PLAYING CATCH

“There is no way of telling people
that they are all walking around shining like the sun.”
 –Thomas Merton

Those of you who know me well, know it is highly unlikely that I am writing a post about playing catch with a ball.  And, you are so right!

We are already well into the political season of playing a very different kind of “catch.”  Catch politicians’ verbal missteps, misstatements, mistakes. Catch lies and half-truths.  Catch verbal asides, when candidates assume the mic is off.  Catch unflattering photos.  Catch compromising situations.  But this is most certainly not the kind of “catch” I am advocating either!

I am going to encourage each of us to play a very different kind of “catch” today … and every day!   This one is counter-intuitive, counter-cultural, and may earn you some derogatory names – “sucker,” “sap,” even “Jesus follower.”   Your assignment is to look for the very best in every child of God, to believe that change is possible, and to affirm every person who crosses your path.

To play, you need be on high alert at all times, scanning everyone you see, especially the ones you live with and work with, to “catch” them being all God created them to be – kind, tenderhearted, smart, honest, resourceful, compassionate, funny, brave, hard working, empathetic, loyal, courageous, and loving.

This will take every drop of your life energy.  You will fall into bed exhausted every night, hearing Jesus whisper, “Well done, good and faithful servant.”  Because, that is precisely what you will be, God’s faithful servant, who has looked with the eyes of Jesus, affirmed with the words of Jesus, loved with the love Jesus first lavished on us, reminding us to “love one another as I have loved you.”

When I read one of Richard Rohr’s daily meditations last week, I was captured by the quotation with which I began this post:

“There is no way of telling people that they are all walking around shining like the sun.”
 –Thomas Merton

It made me wonder:  What might happen to the world if we live with eyes and hearts wide open, to catching others “shining like the sun” … and tell them so? Today, I’m going to do just that!

Will you join me?

For a few ideas to get us started, both in our homes and in our congregations, read the sidebar on the left.  Let me know what happens!

AT HOME

  •  When your children do precisely what they should do … tell them! Catch them doing the right thing or doing better.  Affirm.  Celebrate.
  • Within earshot, brag about them.  Tell your mom or neighbor or friend.  Let them overhear you.
  • When it hasn’t been a good day, be their “rearview mirror.”  Remind them of a time when they did it well.  Retell the good stories.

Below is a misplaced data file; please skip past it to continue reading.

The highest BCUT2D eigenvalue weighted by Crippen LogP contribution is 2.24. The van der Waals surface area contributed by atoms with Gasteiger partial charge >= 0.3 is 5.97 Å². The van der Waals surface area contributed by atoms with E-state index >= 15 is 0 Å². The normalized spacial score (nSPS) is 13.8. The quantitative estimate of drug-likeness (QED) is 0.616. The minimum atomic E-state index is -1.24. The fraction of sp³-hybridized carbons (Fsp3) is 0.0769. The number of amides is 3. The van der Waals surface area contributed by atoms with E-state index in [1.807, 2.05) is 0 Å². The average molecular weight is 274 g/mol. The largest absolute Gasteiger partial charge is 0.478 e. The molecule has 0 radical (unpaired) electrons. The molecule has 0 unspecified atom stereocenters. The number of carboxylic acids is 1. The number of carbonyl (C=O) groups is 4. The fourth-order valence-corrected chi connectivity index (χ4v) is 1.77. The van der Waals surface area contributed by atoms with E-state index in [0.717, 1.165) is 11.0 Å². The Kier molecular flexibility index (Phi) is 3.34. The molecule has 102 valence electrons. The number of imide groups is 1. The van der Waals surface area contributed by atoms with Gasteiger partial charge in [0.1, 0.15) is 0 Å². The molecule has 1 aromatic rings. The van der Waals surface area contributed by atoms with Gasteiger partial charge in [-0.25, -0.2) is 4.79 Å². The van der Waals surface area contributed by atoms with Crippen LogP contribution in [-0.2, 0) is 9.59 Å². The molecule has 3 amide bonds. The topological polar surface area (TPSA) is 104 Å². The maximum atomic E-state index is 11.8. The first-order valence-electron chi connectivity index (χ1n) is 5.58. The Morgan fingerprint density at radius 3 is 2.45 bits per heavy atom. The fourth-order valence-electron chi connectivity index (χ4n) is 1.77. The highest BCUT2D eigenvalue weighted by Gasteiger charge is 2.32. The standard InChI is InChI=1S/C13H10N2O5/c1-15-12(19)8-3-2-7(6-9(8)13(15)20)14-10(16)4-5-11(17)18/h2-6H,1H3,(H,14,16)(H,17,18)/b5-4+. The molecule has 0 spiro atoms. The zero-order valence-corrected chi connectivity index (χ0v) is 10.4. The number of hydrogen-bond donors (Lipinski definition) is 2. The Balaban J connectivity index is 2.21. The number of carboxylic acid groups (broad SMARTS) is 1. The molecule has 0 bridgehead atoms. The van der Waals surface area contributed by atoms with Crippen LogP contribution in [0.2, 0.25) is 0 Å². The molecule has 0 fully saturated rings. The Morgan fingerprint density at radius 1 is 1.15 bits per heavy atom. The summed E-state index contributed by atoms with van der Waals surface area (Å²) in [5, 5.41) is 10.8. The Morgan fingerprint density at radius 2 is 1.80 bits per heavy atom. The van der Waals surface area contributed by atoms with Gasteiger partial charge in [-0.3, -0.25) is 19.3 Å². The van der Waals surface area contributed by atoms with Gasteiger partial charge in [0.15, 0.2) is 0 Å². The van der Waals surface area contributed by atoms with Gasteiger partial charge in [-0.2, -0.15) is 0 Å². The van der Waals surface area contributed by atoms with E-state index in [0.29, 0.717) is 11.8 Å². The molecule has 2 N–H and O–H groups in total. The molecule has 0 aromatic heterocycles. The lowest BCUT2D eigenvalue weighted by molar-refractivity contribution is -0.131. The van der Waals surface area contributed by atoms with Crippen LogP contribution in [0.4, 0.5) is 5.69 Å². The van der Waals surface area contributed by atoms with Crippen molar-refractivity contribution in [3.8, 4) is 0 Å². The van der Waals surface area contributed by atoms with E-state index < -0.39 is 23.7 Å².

• When they have stumbled, be their “telescope,” predicting that  very soon, they will consistently do what you know they can do.
  • Separate their behavior from their personhood.  As a person,  they are a child of God and nothing, nothing, nothing can change that.  As for behavior, they can change and you are there to help them do just that.
  • Remember, our kids become what we tell them they are.  Choose your words very, very carefully.
  • What gets attention, gets repeated.  The goal of every behavior (and misbehavior) is to get attention.  Positive or negative behavior.  Positive or negative attention.  So, before you give attention, make sure you want to see the behavior again.  Otherwise, ignore.  It’ll drive them crazy.  Just walk away.  If you need to, wear earplugs.
  • When people describe your child in unfair, unflattering ways, don’t let others have the last word.  Described your daughter as “aggressive”?  You change it to “assertive.”  Described your son as “shy”?  You change it to “observant and reflective.”  (This is not to cover unacceptable behavior, but to explain your child to others in a more positive light.)
  • Take it to God in prayer, asking for forgiveness and a fresh start.  This has already been promised to you in your baptism.  Grab hold … for dear life!
  • When it really has been a terrible, horrible, no good, very bad day, tiptoe in and gaze at the sleeping face of your child and fall in love all over again.
  • PS. These tips work well with adults, too!

AT CHURCH

  • My ministry collaborator and dear friend, Lyle Griner has taught me – and thousands of others – to be a “gift namer.”  Look carefully at every child and youth and name the gifts you see.  Do it, looking them in the eye.  Be serious.  You may be the first adult who has taken this one seriously and found the unique gifts God has given them.
  • Then, give them an opportunity to use those gifts in service to God’s larger family.  When young children sing in worship, it isn’t “cute” or “entertaining.”  Thank them for leading you in worship.
  • Invite children and youth to lead in worship every week, not just once a year for a “youth Sunday.”  Let every Sunday be filled with the gifts of God for the people of God.
  • Engage children and youth in cross+generational connections and service and leadership.
  • Intentionally grow all as leaders, giving the training and mentoring they need to become all God has created them to be.
  • Tell them they are necessary, that you need them.  Give every one of them that message at least twice a year.  (Thanks, Lyle.  You taught me that one, too.)
  • Take time to get to really know each child and youth.  Remember what they tell you.
  •  Fred Rogers, Presbyterian minister and host of “Mr. Roger’s Neighborhood,” and my friend Pastor Mike Carlson, who just posted this on Facebook, get the last words:

“I believe that appreciation is a holy thing – that when we look for what’s best in a person we happen to be with at the moment, we’re doing what God does all the time.  So in loving and appreciating our neighbor we’re participating in something sacred.”